‘Tweakments’ to Fix Menopause Face

Tweakments
If your face is sliding south and you want something with a bit more oomph than a face cream, then a non surgical ‘tweakment’ may be the thing for you

For the best face treatments for the menopause, consider the word ‘tweakment’. It may not have made it into the Oxford English Dictionary yet, but it’s been on my beauty editor radar for years.

What are tweakments? Minor, non-surgical, in-clinic procedures like injectables (think Botox and fillers) and lasers. Treatments that can deliver serious, visible results. No knife required. And these are some of the best face treatments for the menopause.

If you are feeling like you need a refresh, like you need a youth boost, like your face has morphed into your mother’s, then they might be for you. They are not, of course, everyone’s cup of tea, but they’re certainly something that I am keen to investigate to give myself – and my face – a bit of a boost.

What is menopause face?

I’m sure it’s not news to you that menopause isn’t great for your skin. Collagen production falls off a cliff. Elasticity nose-dives. Fat is lost from the face (and seems to migrate to the tummy). The result is your face seems to slide south and your wrinkles deepen.

Tweakments are a way forward for me, and having tried some, I can confirm that the results are seriously good and these are the best face treatments for the menopause. In more than 20 years as a beauty editor, I have tried every face cream/serum/treatment known to womankind. The truth is that a cream can only do so much – a tweakment can go much further.

Beauty beyond creams

If you’re in the ageing gracefully camp, you can skip this.  

But if you’re not adverse to a degree of discomfort, a little pain and parting with hard earned cash in return for some serious rejuvenation then read on.

With all of these tweakments, it’s not the product or machine that matters most (although they do matter, don’t get me wrong), it’s the person doing them. Getting filler with someone who’s done a three-day course, is not the same as getting it done with a doctor who has injected thousands of faces. This is no time to be a guinea pig so ensure you choose a reputable practitioner. Adding volume or paralyzing muscles in certain areas affects other areas and your doctor needs to know the contra effects inside out. Lecture over.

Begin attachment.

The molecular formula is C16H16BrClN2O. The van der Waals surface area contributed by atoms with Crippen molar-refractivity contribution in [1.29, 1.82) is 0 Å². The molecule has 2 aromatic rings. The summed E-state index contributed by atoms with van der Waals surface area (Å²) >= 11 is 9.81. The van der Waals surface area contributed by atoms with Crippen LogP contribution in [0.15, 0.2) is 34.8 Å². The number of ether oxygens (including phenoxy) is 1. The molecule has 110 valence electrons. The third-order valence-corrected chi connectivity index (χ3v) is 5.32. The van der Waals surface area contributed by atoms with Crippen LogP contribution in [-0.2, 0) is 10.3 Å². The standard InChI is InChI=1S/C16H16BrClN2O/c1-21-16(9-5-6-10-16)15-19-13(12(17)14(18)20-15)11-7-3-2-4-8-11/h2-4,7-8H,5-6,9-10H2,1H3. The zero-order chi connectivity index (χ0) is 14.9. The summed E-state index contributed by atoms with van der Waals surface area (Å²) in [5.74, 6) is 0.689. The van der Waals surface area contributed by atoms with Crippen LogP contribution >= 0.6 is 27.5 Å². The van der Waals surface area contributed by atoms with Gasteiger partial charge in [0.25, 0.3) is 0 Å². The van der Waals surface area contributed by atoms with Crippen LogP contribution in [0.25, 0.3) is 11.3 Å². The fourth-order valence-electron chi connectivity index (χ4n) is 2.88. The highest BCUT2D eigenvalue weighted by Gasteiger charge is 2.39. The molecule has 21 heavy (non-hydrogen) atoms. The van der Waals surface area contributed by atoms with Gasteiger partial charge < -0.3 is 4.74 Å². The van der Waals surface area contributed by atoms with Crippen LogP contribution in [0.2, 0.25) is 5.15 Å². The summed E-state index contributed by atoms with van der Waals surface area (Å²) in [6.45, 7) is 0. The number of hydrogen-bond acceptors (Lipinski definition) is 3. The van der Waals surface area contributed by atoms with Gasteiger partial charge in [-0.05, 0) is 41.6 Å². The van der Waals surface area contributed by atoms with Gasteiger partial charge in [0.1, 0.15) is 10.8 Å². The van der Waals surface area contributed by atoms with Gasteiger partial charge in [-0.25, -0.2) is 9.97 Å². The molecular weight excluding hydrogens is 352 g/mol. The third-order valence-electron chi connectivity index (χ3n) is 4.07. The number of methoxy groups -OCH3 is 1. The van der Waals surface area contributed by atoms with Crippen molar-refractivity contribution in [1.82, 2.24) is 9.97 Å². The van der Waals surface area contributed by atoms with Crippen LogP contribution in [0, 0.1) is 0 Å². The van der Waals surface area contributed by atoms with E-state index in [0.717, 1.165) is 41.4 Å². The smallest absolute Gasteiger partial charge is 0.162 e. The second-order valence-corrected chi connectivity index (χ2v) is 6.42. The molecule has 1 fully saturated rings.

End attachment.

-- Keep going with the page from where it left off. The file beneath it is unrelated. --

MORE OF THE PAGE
In the past few months, I’ve been on a mission to jumpstart my face,  and here are the treatments I really loved.

The jowl beater: Ultherapy

What happens? A hand held device is passed over your face, delivering targeted ultra sound within the skin. This triggers a regenerating response, stimulating new collagen and elastin, which lifts, sculpts and redresses natural sagging.

Rosie’s verdict: I take some painkillers and a couple of Valium and the aesthetician draws a grid pattern on my face. He starts zapping, covering an area of a few centimeters with each ‘pass.’ Each zap feels like a spit of hot fat within your skin, not painful in itself, but the repetition can feel overwhelming in succession. The drugs make it bearable.  

Was it worth it? It’s been three months now and I can honestly say my jawline looks more taut and my cheekbones lifted. It’s not without pain (I was mighty glad when the aesthetician said we were all done) and it’s certainly not cheap, but it works for most.

The details: Ultherapy from £1200 at The Cosmetic Skin Clinic. Results should last 12-18 months. cosmeticskinclinic.com